On his former profession as a realtor
: “I did that for awhile. I was a realtor and we did more land acquisition stuff. And probably after my career is over, that’s always a way to try to make cash. I was pulling in some alright cash and a lot of people asked, ‘Why are you giving this up to fight?’ They didn’t understand that either you got competition in your blood or you don’t. I don’t want to be on a bar stool down the road saying, ‘I could have done this, I could have been that.’ So I said, (expletive), I’ll try it out.”Regarding his experience on The Ultimate Fighter
: “To me it was like jail. You can’t get away; that’s the worst part about it. You can’t take a break. You can’t have telephone calls … it’s an equation for drama, and that’s what a TV show is about.
I didn’t know what I was signing up for, but it was a foot in the door to the UFC and that’s all I cared about. I wasn’t going on there to say, ‘Look at me I’m on a show!’ or to do crazy stuff. It was a chance to get into the UFC and where I’m at. I thought it was weird how people (other fighters) acted when a TV camera came around. They would act normal and when the TV camera comes around they start acting like a goofball. People love that and want to hear you talk s--- and do all this crazy stuff, but that only lasts for so long and when it’s done, they want to make fun of you. All of these reality TV stars are going to be absolute jokes in a couple years. What’s that dude’s name? … Vanilla Ice. He did some cool stuff and now he’s a joke to everybody. If you want to act like an idiot, people are going to enjoy it at the time and say “Ah, yeah, yeah, yeah, that dude is so crazy!” And then as time passes, you’re going to be known as a joke. You’re going to be a laughingstock. For me, that’s not what my career is about. I want to be known for being a champ.”
On allegations that he and Frankie Edgar lack the superstar star charisma that fans crave and gravitate toward:
“People don’t really know us. What are you trying to have? Watch a fight. Why don’t you like fights? Are you watching this sport for personalities, or are you watching it to watch fights? I’m here to fight. As a personality, me and him haven’t had a chance to get out there yet. The media is so powerful and they can make you look however they want. If you’re on TV enough people will jump on board.”Serious fighter, serious traveler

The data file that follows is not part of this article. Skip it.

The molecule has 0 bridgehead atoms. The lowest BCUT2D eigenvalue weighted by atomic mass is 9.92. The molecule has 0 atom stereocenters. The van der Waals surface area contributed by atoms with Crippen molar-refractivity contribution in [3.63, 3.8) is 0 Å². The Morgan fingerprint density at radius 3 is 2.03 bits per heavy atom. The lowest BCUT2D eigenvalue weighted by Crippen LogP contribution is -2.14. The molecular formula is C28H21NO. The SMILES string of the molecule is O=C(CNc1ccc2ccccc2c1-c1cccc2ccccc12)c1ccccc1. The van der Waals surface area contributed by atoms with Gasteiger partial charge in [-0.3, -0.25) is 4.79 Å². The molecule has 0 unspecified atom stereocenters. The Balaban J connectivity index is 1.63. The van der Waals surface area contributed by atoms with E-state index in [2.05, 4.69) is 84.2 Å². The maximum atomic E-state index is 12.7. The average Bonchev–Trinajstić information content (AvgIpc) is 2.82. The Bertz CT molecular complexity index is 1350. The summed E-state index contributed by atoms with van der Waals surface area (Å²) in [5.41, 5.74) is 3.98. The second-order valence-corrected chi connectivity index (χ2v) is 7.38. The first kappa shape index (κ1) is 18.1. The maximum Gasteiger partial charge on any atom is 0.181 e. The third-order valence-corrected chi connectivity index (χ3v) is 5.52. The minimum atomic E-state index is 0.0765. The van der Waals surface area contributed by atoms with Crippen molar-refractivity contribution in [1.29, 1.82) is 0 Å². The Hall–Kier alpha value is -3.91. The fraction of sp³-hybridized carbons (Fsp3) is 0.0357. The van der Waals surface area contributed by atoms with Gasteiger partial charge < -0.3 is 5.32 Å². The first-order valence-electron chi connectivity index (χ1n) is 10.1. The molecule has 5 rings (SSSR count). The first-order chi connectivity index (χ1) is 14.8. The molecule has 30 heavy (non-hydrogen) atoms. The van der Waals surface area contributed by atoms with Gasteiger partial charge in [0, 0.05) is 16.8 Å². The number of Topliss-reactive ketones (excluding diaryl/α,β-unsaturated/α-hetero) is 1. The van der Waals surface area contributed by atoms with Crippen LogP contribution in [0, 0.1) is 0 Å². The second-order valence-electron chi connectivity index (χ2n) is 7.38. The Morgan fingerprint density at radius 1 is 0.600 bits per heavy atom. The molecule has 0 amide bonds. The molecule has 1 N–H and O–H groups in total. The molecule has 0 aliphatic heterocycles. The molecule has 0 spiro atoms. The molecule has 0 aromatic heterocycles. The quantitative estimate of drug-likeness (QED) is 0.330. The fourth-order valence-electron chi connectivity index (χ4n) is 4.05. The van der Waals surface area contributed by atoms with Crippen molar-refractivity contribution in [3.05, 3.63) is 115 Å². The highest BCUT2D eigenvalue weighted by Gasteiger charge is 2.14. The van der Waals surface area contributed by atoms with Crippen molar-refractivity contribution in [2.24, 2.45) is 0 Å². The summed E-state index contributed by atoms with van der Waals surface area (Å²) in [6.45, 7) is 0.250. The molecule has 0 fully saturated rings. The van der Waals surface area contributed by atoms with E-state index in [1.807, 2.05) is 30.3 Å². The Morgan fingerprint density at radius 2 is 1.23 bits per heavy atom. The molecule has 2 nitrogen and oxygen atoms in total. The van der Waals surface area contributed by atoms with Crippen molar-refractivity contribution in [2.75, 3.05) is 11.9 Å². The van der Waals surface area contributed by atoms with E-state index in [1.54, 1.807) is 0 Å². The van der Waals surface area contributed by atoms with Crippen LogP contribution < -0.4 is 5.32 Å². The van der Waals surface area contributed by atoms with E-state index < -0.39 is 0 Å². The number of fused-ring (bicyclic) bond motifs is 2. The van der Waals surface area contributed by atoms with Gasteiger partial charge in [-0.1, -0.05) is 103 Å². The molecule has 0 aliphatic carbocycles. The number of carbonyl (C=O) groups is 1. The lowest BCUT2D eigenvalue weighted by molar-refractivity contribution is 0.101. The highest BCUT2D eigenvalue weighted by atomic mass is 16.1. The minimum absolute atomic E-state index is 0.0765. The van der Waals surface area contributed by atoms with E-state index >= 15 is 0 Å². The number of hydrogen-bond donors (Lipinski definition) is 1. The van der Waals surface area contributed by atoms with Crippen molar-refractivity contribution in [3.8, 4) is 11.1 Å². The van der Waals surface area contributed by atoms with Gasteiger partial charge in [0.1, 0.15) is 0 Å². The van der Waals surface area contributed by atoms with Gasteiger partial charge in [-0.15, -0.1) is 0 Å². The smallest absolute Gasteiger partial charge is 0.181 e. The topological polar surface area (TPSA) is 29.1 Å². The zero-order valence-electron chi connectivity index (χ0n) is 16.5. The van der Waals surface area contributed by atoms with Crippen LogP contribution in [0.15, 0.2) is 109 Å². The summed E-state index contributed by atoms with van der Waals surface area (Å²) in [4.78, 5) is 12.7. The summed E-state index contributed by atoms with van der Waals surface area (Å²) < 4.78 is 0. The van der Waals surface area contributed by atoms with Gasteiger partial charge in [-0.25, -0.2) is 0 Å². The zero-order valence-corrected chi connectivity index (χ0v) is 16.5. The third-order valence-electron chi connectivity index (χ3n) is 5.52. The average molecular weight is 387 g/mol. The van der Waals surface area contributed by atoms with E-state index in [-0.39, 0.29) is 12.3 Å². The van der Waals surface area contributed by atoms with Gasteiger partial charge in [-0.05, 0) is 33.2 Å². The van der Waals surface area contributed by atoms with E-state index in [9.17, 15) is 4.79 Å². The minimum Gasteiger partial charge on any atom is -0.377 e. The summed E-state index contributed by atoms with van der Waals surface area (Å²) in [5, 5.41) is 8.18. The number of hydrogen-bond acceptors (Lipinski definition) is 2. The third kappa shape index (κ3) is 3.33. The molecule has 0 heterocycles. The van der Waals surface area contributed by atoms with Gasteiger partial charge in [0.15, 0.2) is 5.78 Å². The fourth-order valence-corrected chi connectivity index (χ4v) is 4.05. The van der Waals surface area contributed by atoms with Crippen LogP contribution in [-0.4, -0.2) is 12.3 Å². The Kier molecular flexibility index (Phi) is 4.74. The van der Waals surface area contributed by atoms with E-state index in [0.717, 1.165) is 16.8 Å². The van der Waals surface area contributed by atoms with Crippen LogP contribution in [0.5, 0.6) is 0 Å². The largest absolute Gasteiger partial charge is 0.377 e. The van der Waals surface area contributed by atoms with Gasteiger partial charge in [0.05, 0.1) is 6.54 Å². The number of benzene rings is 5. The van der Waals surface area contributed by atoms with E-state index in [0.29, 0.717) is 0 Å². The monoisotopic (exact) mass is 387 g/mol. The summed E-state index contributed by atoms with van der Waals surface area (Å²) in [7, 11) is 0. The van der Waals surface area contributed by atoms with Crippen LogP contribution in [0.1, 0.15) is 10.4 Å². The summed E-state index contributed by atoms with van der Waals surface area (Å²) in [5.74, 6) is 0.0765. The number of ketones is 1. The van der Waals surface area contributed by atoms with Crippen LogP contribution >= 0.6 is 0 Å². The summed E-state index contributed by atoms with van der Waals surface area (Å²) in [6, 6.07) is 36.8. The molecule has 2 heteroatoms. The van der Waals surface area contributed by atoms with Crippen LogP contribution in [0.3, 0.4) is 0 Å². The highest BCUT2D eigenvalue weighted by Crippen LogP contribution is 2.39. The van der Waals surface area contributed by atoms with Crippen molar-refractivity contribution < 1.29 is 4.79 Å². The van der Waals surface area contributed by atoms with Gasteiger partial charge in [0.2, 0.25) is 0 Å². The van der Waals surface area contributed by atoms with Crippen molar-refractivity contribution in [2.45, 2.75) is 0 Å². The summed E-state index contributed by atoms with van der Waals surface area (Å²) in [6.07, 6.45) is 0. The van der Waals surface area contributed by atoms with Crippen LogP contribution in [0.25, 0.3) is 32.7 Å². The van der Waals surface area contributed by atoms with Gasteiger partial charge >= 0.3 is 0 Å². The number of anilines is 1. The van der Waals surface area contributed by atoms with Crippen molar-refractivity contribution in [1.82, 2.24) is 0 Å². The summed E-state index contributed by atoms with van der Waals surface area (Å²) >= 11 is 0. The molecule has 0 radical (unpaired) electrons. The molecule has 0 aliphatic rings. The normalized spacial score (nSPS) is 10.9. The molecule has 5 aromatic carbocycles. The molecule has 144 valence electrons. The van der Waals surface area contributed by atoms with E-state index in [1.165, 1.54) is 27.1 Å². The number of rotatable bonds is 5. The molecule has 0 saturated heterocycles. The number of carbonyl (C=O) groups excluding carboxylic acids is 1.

: I always travel with my Dr. Dre head phones – those are good because it cancels out all noise. I take an ‘IMask’ and a neck pillow. You could carry a gamer but it gets to be a lot of stuff, so a laptop is always good. Old boxing videos, I like to watch (Miguel) Cotto and a lot of other guys box. I might bring a book to read a little bit; it puts me out (to sleep). An avid studier of the sweet science:
I like Marco Antonio Barrera a lot, (the late, great) Salvador Sanchez, Sugar Ray Leonard, Diego Corrales, he was always entertaining to watch. Jose Luis Castillo-Diego Corrales will get you hyped up, so if I want to get pumped up I’ll watch them fight. But then you’ve got slower scraps where the technique is just unbelievable. Boxing styles that have influenced him
: Body shots I learned watching (Antonio) Margarito. I love Miguel Cotto, he’s always fun to watch. I love Ricky Hatton and the upjab that he used. Floyd Mayweather (Jr.) is just unbelievable with his composure and nobody can take him off his game. He has it all. There are so many guys you can learn from and add to your game. (A side note: Maynard admits to spending more time studying boxing videos than MMA fights). Who owns the best wrestling skills at 155 pounds?
“I like to think that I’m the best hands-down. Maybe I’m the best in the game at applying what I know to MMA.”You are the only pro fighter to beat Frankie Edgar. Are you a bad matchup for Frankie Edgar?